International Horticultural Exhibition Xi’an 2011
Commencement | Completion
2010 | 2011
300 m2 pavilion, 2.700 m2 landscape
In Collaboration With
Gold Designing Award
Gold Waterscape Award
This eco-city garden is representative of a typical Dutch landscape with orthagonal plantation strips displaying traditional flora. The primary concept utilizes the circulation of water embodying the notion of a continuous life-cycle. The water circulates from the top of the landscape through the Eco-Pavilion and using a levada water system, meanders through the garden to the Flower-Folly structure before being pumped up and re-cycled.
The Eco-Pavilion uses the water system to service the design in addition to providing an aesthetic feature. The pavilion sits on an earthquake-resistant water basin and generates energy through the use of windmills to circulate water, solar power on the greenhouses, geo– aqua thermal heat system and kinetic tiles.
The pavilion acts as continual path situated within the floral context of the landscape. It appears as an elevated strip of land merging with the natural surroundings with its bamboo materiality, vegetation and free-flowing water. The audience circulate through the pavilion, they experience and can learn about the environmental processes that service the pavilion. They then follow the path of the water down through the Holland Eco Garden leading to the Flower-Folly structure. Once arrived at the flower pavilion, free standing in the water, the path is spiralling up through the pavilion. Once arrived at the top a belvedere is showing the visitors a beautiful view over the horticultural expo.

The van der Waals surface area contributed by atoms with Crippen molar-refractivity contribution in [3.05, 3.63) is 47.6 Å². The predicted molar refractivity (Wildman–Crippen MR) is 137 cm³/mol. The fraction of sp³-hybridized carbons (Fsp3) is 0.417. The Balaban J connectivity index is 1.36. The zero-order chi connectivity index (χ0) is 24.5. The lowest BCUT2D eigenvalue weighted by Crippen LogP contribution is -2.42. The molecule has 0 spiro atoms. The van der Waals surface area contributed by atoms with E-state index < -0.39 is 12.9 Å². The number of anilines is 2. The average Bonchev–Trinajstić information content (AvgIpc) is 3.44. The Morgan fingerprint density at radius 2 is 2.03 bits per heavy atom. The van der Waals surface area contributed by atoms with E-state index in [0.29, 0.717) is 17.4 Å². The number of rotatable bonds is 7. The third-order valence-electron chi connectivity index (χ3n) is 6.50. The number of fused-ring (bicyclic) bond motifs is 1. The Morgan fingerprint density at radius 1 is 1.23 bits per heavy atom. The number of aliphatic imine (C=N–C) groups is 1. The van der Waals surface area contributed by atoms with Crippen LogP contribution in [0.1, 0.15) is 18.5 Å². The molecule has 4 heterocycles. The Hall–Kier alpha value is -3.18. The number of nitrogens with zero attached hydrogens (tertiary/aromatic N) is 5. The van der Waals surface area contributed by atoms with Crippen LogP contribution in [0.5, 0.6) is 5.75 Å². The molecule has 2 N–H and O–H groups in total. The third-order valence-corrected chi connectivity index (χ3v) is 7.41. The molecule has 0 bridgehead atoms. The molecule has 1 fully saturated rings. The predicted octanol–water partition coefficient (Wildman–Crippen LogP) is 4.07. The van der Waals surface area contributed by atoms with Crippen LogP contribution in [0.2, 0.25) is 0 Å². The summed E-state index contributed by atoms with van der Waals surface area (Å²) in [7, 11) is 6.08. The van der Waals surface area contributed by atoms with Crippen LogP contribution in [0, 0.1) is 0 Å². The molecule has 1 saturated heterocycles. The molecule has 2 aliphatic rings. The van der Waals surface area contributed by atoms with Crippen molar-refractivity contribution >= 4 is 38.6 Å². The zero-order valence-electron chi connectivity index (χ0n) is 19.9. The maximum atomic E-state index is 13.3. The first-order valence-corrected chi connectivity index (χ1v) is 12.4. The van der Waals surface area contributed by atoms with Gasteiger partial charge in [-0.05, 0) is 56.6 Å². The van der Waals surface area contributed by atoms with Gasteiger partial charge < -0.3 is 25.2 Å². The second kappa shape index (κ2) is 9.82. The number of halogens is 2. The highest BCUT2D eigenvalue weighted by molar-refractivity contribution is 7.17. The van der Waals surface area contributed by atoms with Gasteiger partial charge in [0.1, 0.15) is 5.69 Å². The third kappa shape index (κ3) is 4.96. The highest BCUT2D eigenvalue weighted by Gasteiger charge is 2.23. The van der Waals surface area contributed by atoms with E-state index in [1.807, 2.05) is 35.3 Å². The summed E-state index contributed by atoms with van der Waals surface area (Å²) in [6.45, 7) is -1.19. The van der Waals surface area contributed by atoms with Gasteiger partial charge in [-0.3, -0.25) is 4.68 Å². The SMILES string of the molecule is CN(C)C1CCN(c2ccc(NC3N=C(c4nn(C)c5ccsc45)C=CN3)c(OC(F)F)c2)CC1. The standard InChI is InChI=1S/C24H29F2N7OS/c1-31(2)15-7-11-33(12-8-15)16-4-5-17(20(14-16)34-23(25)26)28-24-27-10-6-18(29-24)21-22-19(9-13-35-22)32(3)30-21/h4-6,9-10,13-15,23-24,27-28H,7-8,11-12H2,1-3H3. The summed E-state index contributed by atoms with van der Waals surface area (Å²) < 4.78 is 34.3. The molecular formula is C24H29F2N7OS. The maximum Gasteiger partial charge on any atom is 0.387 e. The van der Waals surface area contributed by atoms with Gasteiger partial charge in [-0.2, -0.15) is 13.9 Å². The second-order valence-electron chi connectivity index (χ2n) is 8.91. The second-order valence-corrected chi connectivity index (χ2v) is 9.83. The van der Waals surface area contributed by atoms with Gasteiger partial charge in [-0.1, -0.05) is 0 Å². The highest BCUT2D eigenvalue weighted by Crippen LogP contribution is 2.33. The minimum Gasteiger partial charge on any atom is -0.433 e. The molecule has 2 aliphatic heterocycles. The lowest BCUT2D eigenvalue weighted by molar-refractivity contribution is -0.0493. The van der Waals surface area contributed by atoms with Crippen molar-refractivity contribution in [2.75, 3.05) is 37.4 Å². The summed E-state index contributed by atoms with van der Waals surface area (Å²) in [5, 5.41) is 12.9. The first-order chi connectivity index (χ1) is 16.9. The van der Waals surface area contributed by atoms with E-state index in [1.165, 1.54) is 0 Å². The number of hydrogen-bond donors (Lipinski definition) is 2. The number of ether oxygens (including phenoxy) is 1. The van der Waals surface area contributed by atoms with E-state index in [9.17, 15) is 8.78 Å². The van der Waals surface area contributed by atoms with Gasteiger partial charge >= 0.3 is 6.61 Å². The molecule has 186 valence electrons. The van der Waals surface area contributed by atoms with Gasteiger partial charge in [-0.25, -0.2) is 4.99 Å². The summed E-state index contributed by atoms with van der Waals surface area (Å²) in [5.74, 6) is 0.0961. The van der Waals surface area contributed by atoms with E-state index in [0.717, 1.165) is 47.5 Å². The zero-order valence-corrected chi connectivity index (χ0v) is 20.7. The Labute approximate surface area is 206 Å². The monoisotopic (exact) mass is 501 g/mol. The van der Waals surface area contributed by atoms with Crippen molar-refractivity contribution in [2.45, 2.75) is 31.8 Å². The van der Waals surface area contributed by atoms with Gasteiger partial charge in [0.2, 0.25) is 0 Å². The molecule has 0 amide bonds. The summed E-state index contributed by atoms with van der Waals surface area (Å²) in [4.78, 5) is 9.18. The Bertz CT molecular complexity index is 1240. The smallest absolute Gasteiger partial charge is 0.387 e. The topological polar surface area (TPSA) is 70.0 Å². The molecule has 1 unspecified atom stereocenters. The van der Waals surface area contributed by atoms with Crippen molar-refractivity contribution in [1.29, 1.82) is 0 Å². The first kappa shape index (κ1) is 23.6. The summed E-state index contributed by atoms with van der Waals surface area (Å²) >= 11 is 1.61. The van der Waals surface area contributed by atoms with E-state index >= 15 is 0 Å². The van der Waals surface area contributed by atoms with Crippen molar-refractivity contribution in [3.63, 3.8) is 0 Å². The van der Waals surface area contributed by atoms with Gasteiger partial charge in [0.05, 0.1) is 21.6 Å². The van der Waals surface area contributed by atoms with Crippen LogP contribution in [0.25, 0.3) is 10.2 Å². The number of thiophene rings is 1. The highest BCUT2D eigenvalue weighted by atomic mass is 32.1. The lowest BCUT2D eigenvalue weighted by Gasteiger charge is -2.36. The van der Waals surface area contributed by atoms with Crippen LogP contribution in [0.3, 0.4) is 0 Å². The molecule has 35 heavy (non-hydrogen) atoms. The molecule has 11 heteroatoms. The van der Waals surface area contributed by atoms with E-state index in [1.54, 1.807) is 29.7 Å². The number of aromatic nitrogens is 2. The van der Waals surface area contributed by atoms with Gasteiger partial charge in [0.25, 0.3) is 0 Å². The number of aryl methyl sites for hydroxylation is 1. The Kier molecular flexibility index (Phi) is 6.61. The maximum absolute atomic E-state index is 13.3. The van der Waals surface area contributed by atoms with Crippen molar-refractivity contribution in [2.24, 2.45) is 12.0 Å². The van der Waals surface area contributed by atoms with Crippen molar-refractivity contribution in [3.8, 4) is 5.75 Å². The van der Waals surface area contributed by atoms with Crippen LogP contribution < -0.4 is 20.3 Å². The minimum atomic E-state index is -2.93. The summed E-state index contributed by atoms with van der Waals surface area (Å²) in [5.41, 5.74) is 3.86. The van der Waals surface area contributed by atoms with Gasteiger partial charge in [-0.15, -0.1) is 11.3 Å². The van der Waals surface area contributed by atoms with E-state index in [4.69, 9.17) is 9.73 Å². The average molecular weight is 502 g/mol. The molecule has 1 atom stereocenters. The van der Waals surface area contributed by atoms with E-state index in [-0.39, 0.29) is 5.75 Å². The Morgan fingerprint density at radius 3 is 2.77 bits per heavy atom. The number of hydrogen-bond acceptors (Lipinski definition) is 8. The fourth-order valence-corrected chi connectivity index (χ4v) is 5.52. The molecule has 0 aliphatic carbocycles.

At the Flower pavilion functionality is replaced by a more metaphorical approach. The design is the outcome of an artificial evolution created by an algorithm in which there is a morf between the outline of the city of Xi’an and Holland. By doing so the pavilion symbolizes the meeting of our cultures. In creating this shape the pavilion also refers to an artificial flower emphasizing the ever increasing relation between agriculture and technology. The construction of the flower pavilion is similar to a previous project by Archipelontwerpers, the Ball Gown in The Hague as can be seen in the October 2008 issue of Interior Architecture of China.